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Showing 1-10 of 79 reviews(Verified Purchases). See all 124 reviews
on February 23, 2015
The only way to learn the true history of this Country is to start with its roots. For America, this means learning the actual (and continuing) treatment of the First Nations People by the "white invaders." Reading the actual experiences written by American Indian authors is the only way; the rest is propaganda fed to us as schoolchildren and reinforced by Hollywood. Want to know why our Country is in the shape it's in today? Follow the beginning threads which began in 1492 and hang on up to the present. The Europeans brought their culture with them which included ownership of land rather than a sense of the sanctity of place. It changed everything, and continues to, both domestically and absolutely with foreign policies. It's all about the money and started with ol' Chris! What a legacy! This IS an autobiography so these comments include all the other books written by Native Americans; it's difficult to exclude the background, tho' the way our history is traditionally portrayed, it is clear that the truth has never been told.
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on February 21, 2017
A spiritually innocent soul who told it like it was then, which can still be applied to here and for the now
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on January 27, 2016
A must read for anyone interested in the true history of America.you will never look at your country the same after this.
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on January 17, 2017
Really interesting. A man full of surprises!
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on October 3, 2016
Truth here spoken from the most of the most controversial Indian leader ever. You will not be able to put this book down. Powerful, provocative and sad. It will help you understand todays Indians, the suffering and betrayal that they endured also how a man like Russel Means understood the struggle as he struggled himself and fought to the end. A man who has done it all, seen it all and been though it all, in agony and pain. I respect his honesty for being so transparent about his life. Highly recommended and enthralling. I do believe that the Indians will come back and live again and those who did them wrong will have to pay.
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on September 21, 2016
I love it..My husband met Russell in 1973 at the AIM uprising in Gering Nb. (Scottsbluff County) They started on opposite sides of the fence as my husband was in law enforcement there. My husband was the officer who extradited him back to Scottsbluff Co. and during that time he listened to Russell and at the end of the day he had the utmost respect for Russell and said he was a brilliant man , and he followed Russell in the film he made and through the rest of their lives he admired Russell. My husband died on Oct. 21, 2012 and Russell died Oct.22, 2012. I loved the book..I had gotten the big hardbound one for my husband, but upon his death our lawyer was and avid Native American fan and a dear friend of ours so I gave it to him..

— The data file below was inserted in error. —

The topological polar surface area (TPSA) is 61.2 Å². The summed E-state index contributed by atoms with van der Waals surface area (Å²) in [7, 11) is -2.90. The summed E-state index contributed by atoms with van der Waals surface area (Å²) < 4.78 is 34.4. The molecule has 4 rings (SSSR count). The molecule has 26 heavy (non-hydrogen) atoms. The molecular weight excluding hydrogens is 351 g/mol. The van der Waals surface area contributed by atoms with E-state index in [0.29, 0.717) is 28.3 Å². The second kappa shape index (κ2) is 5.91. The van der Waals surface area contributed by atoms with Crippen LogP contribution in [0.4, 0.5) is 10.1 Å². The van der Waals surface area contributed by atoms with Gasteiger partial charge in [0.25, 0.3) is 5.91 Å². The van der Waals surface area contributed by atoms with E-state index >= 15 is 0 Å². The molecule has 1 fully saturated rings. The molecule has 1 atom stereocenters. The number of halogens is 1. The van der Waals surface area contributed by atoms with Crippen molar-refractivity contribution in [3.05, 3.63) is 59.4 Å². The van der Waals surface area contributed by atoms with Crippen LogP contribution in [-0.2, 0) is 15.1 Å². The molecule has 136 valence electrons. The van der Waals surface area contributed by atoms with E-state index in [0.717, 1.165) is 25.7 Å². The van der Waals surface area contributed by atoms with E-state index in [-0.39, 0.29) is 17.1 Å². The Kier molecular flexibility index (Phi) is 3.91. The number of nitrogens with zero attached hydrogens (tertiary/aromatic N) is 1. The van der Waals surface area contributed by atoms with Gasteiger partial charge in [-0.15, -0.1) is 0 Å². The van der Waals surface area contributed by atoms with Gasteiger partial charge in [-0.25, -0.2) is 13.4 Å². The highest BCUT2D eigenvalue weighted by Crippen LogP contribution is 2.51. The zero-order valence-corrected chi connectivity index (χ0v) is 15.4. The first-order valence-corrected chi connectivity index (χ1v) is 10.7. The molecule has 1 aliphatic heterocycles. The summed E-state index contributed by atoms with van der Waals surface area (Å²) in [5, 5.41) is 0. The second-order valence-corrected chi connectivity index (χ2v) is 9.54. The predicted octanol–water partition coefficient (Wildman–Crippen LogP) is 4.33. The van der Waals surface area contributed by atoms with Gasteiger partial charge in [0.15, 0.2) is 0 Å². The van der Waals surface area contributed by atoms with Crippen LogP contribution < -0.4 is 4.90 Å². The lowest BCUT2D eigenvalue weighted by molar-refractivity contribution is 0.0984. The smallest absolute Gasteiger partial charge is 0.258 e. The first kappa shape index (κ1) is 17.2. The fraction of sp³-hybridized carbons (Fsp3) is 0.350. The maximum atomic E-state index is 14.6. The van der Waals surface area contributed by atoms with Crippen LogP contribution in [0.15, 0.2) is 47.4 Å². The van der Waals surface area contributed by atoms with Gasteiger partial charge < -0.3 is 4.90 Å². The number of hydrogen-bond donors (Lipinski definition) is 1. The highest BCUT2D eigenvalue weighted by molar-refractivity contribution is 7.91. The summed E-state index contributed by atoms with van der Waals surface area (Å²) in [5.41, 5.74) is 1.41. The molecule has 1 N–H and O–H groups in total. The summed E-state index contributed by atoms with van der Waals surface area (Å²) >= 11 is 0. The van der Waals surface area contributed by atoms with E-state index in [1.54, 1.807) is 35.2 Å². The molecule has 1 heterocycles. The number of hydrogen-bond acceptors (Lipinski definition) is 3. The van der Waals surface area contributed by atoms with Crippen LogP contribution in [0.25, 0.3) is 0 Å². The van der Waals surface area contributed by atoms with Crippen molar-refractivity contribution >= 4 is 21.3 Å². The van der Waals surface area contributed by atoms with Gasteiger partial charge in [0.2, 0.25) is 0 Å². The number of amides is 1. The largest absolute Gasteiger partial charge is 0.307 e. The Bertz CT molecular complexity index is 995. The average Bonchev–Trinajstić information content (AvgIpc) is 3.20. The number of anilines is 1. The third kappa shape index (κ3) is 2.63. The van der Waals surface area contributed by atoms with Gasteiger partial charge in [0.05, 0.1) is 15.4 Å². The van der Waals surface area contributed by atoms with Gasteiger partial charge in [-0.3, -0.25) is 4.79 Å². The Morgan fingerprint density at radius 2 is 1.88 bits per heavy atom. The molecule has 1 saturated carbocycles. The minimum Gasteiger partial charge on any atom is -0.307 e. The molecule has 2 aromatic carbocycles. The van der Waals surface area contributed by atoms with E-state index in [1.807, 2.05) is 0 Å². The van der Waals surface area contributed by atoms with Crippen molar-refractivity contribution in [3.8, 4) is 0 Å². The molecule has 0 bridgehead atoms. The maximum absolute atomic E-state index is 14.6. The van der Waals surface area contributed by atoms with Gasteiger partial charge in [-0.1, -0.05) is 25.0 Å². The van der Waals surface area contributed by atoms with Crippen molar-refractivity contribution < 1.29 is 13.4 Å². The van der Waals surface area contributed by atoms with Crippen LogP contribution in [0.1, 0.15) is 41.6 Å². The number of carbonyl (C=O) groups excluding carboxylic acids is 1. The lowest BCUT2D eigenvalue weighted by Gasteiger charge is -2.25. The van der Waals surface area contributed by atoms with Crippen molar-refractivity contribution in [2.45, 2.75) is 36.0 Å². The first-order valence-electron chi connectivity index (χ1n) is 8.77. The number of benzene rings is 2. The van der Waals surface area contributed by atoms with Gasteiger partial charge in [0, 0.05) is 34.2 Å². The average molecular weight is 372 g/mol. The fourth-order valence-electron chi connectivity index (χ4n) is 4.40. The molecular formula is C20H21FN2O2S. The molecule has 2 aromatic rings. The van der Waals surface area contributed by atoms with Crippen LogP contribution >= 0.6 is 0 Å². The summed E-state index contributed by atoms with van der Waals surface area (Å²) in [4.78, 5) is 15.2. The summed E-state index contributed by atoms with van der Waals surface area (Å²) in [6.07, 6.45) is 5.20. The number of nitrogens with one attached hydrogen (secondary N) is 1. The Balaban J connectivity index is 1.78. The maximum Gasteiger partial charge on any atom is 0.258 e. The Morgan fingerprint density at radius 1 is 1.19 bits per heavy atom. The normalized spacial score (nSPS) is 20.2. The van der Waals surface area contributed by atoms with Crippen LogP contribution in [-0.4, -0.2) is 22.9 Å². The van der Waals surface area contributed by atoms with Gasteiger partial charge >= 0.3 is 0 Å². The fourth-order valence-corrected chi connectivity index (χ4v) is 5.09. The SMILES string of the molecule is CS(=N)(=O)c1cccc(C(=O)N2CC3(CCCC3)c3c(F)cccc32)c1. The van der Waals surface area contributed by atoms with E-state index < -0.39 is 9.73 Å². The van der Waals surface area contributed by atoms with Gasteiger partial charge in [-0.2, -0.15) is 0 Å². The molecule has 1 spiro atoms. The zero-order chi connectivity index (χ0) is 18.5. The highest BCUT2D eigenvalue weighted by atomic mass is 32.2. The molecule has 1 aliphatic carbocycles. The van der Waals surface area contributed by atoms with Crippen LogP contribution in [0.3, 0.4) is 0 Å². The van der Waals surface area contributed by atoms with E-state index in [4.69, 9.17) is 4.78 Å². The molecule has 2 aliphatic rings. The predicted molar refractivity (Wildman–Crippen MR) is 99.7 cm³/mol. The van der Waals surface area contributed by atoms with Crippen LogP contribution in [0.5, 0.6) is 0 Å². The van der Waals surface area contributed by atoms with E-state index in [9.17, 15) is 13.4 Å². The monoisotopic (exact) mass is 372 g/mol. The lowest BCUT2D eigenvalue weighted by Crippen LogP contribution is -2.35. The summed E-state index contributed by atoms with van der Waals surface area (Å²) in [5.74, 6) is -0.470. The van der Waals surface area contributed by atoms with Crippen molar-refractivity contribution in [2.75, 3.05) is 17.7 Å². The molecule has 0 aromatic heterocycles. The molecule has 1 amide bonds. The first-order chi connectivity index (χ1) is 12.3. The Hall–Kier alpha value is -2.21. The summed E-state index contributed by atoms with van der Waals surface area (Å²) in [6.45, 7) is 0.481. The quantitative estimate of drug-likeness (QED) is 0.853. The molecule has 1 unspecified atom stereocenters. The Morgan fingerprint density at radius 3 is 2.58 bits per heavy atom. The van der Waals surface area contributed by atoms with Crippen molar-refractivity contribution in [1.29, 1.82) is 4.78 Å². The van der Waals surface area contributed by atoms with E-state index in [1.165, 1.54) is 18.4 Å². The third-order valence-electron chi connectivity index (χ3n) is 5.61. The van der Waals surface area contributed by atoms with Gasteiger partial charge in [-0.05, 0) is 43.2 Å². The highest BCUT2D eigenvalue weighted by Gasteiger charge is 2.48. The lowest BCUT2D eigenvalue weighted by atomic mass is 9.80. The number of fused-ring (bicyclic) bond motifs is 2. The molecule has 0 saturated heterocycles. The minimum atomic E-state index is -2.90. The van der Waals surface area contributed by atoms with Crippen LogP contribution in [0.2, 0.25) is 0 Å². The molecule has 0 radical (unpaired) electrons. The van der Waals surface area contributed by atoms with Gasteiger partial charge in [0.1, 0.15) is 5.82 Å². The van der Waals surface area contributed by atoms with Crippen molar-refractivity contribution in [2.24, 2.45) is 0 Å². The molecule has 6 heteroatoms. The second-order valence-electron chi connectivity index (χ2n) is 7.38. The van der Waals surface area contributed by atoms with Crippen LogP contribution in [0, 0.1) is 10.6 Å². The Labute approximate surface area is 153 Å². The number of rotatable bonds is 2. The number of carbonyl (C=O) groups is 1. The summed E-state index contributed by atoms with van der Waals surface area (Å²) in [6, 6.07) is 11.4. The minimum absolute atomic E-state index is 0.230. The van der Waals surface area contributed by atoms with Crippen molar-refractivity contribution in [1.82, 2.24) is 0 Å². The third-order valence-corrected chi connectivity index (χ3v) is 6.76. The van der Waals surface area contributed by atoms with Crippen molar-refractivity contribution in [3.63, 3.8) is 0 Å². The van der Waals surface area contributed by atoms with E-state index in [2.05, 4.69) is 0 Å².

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on November 19, 2016
From what I had read previously, I understood Russell Means to be an alcoholic brawler and womanizer. Now I know that he was an articulate, deep thinking and spiritual human being. Yes, this change in my perception comes from reading his version of his life, but he doesn't shy away from revealing his weaknesses as well as his virtues. He is also generous in giving credit to others when it is due and fair in his evaluations of people with whom he had significantly different outlooks. I would like to have known him.
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on October 9, 2015
I just didn't find Russell Means to be a very interesting person. In his youth he was just another punk kid getting in trouble and using the dope he sold to other kids. As an adult, some of his causes were noble, but his actions frequently were not. He was quick to blame other things or people whenever things went badly throughout his life. Marvin J. Wolf worked valiantly with a difficult subject.
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on November 13, 2016
A very interesting story. This man held nothing back as he fought for the rights of his people. He acknowledged that he was not a very good husband and father. He felt as though it was his calling to do what he did for his people. Most people would have been killed after what Russell has been through. The great mystery as he calls it was definitely looking out for him.
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on October 23, 2014
This is probably one of the most honest autobiographies I have read. Russell Means had a very interesting life and he explains it, warts and all, in this book. He details the racism that is rampent between the white man and the Indian, how he came to be one of the leaders of AIM, his love of dancing and ceremony. He loves the culture of his people and is encouraged that his actions have sparked a resurgence of tradition. He works hard for the poor and underprivilidged and is involved in outrageous acts of civil unrest reaping both praise and hatred. He is shot several times, married several times, arrested many times, nothing seems to be left out of this book. You come to hate his lifestyle but marvel that one man would make so many sacrifices for his cause. Russell Means is truly a modern Indian warrier and you come away with the impression that had he been born 200 years ago he would have been a great war leader. It's hard to read some of the things he got involved with but you won't put this book down.
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